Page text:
41 Following

Between the Pages

Currently reading

Guy Gavriel Kay
For Darkness Shows the Stars
Diana Peterfreund
Becoming Marie Antoinette - Juliet Grey I have to admit that I didn't really know all that much about Marie Antoinette other than what I was told in history classes about the French Revolution and the unfortunate end of Marie Antoinette and her husband. Even so, this book seemed very well researched and I enjoyed getting to know more about this woman as a young girl.

Marie Antoinette's life is not an easy one it seems, she's a princess yes, but as I've already learned from other historical novels, this ALWAYS comes with a price. Her mother sees her as a pawn in her plans to form a stronger alliance with France and puts a lot of pressure on her to get this. Her mother is very controlling and obviously doesn't think much of her daugher, which always makes me sad, because, well, your parents are the first ones who *should* love you as you are.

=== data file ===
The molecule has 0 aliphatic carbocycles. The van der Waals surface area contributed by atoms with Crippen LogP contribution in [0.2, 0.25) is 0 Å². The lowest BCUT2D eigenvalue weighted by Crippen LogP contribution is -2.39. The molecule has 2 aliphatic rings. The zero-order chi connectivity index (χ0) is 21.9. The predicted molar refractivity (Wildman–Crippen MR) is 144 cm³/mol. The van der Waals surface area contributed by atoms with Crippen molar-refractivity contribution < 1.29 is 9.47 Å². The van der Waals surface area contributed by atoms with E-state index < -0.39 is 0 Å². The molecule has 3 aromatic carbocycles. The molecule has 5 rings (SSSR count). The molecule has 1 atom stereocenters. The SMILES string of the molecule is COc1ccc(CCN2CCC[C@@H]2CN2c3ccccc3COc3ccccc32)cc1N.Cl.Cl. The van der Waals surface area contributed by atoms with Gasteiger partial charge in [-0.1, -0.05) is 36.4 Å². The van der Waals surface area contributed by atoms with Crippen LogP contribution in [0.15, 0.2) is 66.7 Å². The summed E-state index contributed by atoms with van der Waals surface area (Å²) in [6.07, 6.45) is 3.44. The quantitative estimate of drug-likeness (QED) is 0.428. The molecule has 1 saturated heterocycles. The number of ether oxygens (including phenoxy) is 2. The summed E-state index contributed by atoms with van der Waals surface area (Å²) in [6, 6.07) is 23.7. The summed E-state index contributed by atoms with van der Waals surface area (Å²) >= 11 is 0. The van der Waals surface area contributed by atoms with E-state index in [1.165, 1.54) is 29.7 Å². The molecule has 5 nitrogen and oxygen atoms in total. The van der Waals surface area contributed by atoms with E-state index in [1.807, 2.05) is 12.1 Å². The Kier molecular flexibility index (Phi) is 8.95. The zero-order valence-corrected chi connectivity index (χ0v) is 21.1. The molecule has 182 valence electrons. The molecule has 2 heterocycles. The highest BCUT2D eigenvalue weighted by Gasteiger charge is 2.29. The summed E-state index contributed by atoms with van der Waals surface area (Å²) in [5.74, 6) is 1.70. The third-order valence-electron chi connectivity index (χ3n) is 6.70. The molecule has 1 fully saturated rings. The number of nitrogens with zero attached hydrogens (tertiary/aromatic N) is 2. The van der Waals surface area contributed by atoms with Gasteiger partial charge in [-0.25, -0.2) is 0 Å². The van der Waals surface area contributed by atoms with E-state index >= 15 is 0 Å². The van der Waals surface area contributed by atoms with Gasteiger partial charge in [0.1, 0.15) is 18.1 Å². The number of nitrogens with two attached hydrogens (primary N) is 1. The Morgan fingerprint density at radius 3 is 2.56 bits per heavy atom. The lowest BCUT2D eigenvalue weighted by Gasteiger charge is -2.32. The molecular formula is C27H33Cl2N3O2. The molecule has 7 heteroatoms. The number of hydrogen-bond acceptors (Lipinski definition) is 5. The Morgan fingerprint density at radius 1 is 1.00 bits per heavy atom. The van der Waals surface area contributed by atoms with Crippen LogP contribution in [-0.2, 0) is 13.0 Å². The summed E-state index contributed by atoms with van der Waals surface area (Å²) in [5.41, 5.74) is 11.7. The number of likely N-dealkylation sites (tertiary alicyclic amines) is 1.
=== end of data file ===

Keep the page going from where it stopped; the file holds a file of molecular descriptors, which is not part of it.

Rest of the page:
I was really surprised about the whole non-consumation of the marriage! I mean, seriously, what is WRONG with Louis XVI??? Wiki says they had 4 children, so it must have gone right somewhere along the way, but really, it was odd. Does anyone know if this is historically accurate? Cause it's weird.
And it's also another point on which Marie Antoinette is pressured from more than one side, everyone wants her to produce the next heir, but well, she can't do it on her own.

I enjoyed getting to know more of this historical figure and the goings-on at Versailles (especially since I've been there, it's beautiful!), but it took me a long time to connect to Marie Antoinette in the book. When I finally did, everything became much more interesting and I really enjoyed the last part.

Itty bitty kitty committee of lolcats says: tastes almost like tuna, but not quite.
My rating: 3,5 stars